• Toxic

  • A History of Nerve Agents, from Nazi Germany to Putin's Russia
  • By: Dan Kaszeta
  • Narrated by: Paul Heitsch
  • Length: 11 hrs and 53 mins
  • 4.8 out of 5 stars (35 ratings)

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Publisher's Summary

Nerve agents are the world's deadliest means of chemical warfare. Nazi Germany developed the first military-grade nerve agents and massive industry for their manufacture - yet, strangely, the Third Reich never used them. At the end of the Second World War, the Allies were stunned to discover this advanced and extensive program. The Soviets and Western powers embarked on a new arms race, amassing huge chemical arsenals.

From their Nazi invention to the 2018 Novichok attack in Britain, Dan Kaszeta uncovers nerve agents' gradual spread across the world, despite international arms control efforts. They've been deployed in the Iran-Iraq War, by terrorists in Japan, in the Syrian Civil War, and by assassins in Malaysia and Salisbury - always with bitter consequences.

Toxic recounts the grisly history of these weapons of mass destruction: a deadly suite of invisible, odorless killers.

©2020 Dan Kaszeta (P)2021 Tantor
  • Unabridged Audiobook
  • Categories: History

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Solid primer on nerve agent history and technology

The author does a good job of giving an overview of nerve agents, including technical challenges, practical limitations, and political issues. I recommend that listeners start with Appendix A first, then move into Chapter 1. I had a lot of technical questions while listening that were ultimately answered by that appendix.

I liked that the author addressed conspiratorial thinking around nerve agents head on, which gives a non-expert listener a solid feel for the information warfare occuring in conjunction with these matters.

The narrator was good overall, albeit a little slow and robotic at times. I listened at 1.3x and it held my attention. The narrator didn't have any idiosyncrasies or mouth noises that sometimes can be distracting, which was nice.

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Very interesting!!

Whew! This book is packed with information. I’m glad I read it. The author provides a historical string that ties events together that I didn’t know were related. The scientific background of nerve agents and the neutralization of nerve agents is completely new to me. Part of me wishes the topic wasn’t relevant, but the other part of me knows it is relevant to all of us. Keep reading. It will pay off. The appendix is helpful, so stick around for that.

1 person found this helpful

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Phenomenal. Informative and Addictive!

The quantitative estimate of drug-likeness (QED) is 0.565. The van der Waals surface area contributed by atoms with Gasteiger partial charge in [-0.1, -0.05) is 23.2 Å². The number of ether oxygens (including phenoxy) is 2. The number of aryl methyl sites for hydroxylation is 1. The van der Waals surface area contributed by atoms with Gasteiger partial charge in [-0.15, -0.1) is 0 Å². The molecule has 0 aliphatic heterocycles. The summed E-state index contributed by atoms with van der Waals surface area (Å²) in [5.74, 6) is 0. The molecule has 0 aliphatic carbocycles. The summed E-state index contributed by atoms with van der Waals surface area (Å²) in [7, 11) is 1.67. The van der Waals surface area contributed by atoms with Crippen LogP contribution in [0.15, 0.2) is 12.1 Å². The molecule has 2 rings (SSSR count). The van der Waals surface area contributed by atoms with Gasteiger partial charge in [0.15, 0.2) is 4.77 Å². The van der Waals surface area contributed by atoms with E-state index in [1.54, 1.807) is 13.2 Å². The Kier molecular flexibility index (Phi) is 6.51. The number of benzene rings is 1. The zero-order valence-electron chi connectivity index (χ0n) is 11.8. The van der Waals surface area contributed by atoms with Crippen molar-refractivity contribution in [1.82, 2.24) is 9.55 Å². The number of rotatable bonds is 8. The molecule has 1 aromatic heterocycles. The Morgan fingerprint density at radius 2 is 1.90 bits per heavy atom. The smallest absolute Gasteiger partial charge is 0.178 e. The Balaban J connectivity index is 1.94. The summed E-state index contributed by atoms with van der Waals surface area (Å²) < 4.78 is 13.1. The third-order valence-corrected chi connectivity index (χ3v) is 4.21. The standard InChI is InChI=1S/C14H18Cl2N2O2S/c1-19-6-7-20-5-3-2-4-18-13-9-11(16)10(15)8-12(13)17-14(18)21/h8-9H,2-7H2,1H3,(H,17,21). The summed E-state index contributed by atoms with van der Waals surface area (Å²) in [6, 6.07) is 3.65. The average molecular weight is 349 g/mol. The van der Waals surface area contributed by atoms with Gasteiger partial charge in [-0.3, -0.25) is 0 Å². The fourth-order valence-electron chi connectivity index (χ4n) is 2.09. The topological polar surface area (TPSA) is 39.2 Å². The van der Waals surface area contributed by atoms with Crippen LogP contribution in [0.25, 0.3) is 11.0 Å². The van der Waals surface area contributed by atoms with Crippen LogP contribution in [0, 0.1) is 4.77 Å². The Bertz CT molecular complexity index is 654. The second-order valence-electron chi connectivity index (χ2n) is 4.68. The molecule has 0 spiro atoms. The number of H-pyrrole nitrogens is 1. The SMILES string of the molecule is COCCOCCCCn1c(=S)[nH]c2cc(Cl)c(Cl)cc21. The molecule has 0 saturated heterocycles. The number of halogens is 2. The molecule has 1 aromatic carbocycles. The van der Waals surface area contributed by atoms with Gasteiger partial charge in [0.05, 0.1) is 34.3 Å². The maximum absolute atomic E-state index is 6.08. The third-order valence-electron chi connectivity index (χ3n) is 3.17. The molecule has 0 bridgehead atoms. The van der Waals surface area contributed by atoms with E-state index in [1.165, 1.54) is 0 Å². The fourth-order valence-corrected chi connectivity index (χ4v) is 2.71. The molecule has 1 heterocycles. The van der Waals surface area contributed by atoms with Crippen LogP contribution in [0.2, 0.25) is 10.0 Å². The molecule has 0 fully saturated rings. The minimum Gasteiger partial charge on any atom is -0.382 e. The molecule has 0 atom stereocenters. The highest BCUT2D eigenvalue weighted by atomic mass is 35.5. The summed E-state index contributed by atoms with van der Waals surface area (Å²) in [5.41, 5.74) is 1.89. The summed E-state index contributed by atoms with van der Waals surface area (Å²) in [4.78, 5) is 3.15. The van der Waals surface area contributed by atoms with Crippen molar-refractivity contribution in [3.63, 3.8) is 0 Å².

From the very early pages of this incredible history, the reader is drawn into the unbelievably true story detailing the development and proliferation of nerve agents in military weapons programs. From the early days in Nazi factories to the cold war arms race to terrorists groups and the surprisingly dark horse nations, this story takes you down a path that is so incredible it is hard to believe it is nonfiction. The people, place, dates, motivations… it’s all here. As I near the end of my own professional military career, in which I’ve donned chemical protective gear more times than I care to count (both training and in theater), I wish I had read this book years ago! It gives a perspective and relevancy that I had been missing until now!!

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Quintessential history of nerve agents without par

Dan has written a masterwork on the history and employment of chemical weapons. This man made something as boring as organic chemistry extremely interesting. Great Job Dan.

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Very important for this day & age.

In today's current climate of tensions and conflicts, this is an important lesson on the state of CW arsenals and how they are used.

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  • Tom
  • 04-16-21

Interesting, comprehensive and well paced

I was eagerly awaiting the appearance of this book on audible and it was well worth the wait.

Kaszeta travels at pace though the technical and historical aspects of nerve agents without getting bogged down and without drying out the topic - this translates well to audible. Feel free to gloss over the “proper” chemical names at first as the various code names and nicknames are far easier to remember.

Narration is great and never gets in the way of the material - two thumbs up. Shame I’ve finished it!

1 person found this helpful